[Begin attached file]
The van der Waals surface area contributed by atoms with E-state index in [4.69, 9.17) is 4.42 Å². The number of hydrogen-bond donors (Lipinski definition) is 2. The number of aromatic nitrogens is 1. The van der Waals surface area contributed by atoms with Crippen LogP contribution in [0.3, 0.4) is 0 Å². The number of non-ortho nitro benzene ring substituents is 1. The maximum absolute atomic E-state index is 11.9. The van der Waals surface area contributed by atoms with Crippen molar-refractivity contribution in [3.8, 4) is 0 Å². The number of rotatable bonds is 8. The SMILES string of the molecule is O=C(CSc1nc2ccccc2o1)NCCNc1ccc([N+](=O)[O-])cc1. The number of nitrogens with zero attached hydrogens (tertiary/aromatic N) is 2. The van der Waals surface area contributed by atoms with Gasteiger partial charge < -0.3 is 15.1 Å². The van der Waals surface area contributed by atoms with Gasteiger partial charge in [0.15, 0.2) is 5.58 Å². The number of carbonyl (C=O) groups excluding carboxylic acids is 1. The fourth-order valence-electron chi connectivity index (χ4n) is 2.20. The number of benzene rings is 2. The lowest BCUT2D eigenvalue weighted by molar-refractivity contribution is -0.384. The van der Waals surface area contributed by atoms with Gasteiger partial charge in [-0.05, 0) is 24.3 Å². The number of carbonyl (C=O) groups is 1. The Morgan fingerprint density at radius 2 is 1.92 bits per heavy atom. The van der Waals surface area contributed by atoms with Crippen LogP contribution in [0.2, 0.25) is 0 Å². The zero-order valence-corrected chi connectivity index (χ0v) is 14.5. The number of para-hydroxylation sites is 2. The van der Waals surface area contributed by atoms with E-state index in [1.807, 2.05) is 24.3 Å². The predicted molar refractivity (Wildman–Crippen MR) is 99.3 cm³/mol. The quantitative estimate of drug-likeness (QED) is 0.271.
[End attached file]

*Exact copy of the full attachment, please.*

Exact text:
The van der Waals surface area contributed by atoms with E-state index in [4.69, 9.17) is 4.42 Å². The number of hydrogen-bond donors (Lipinski definition) is 2. The number of aromatic nitrogens is 1. The van der Waals surface area contributed by atoms with Crippen LogP contribution in [0.3, 0.4) is 0 Å². The number of non-ortho nitro benzene ring substituents is 1. The maximum absolute atomic E-state index is 11.9. The van der Waals surface area contributed by atoms with Crippen molar-refractivity contribution in [3.8, 4) is 0 Å². The number of rotatable bonds is 8. The SMILES string of the molecule is O=C(CSc1nc2ccccc2o1)NCCNc1ccc([N+](=O)[O-])cc1. The number of nitrogens with zero attached hydrogens (tertiary/aromatic N) is 2. The van der Waals surface area contributed by atoms with Gasteiger partial charge < -0.3 is 15.1 Å². The van der Waals surface area contributed by atoms with Gasteiger partial charge in [0.15, 0.2) is 5.58 Å². The number of carbonyl (C=O) groups excluding carboxylic acids is 1. The fourth-order valence-electron chi connectivity index (χ4n) is 2.20. The number of benzene rings is 2. The lowest BCUT2D eigenvalue weighted by molar-refractivity contribution is -0.384. The van der Waals surface area contributed by atoms with Gasteiger partial charge in [-0.05, 0) is 24.3 Å². The number of carbonyl (C=O) groups is 1. The Morgan fingerprint density at radius 2 is 1.92 bits per heavy atom. The van der Waals surface area contributed by atoms with Crippen LogP contribution in [0.2, 0.25) is 0 Å². The zero-order valence-corrected chi connectivity index (χ0v) is 14.5. The number of para-hydroxylation sites is 2. The van der Waals surface area contributed by atoms with E-state index in [1.807, 2.05) is 24.3 Å². The predicted molar refractivity (Wildman–Crippen MR) is 99.3 cm³/mol. The quantitative estimate of drug-likeness (QED) is 0.271.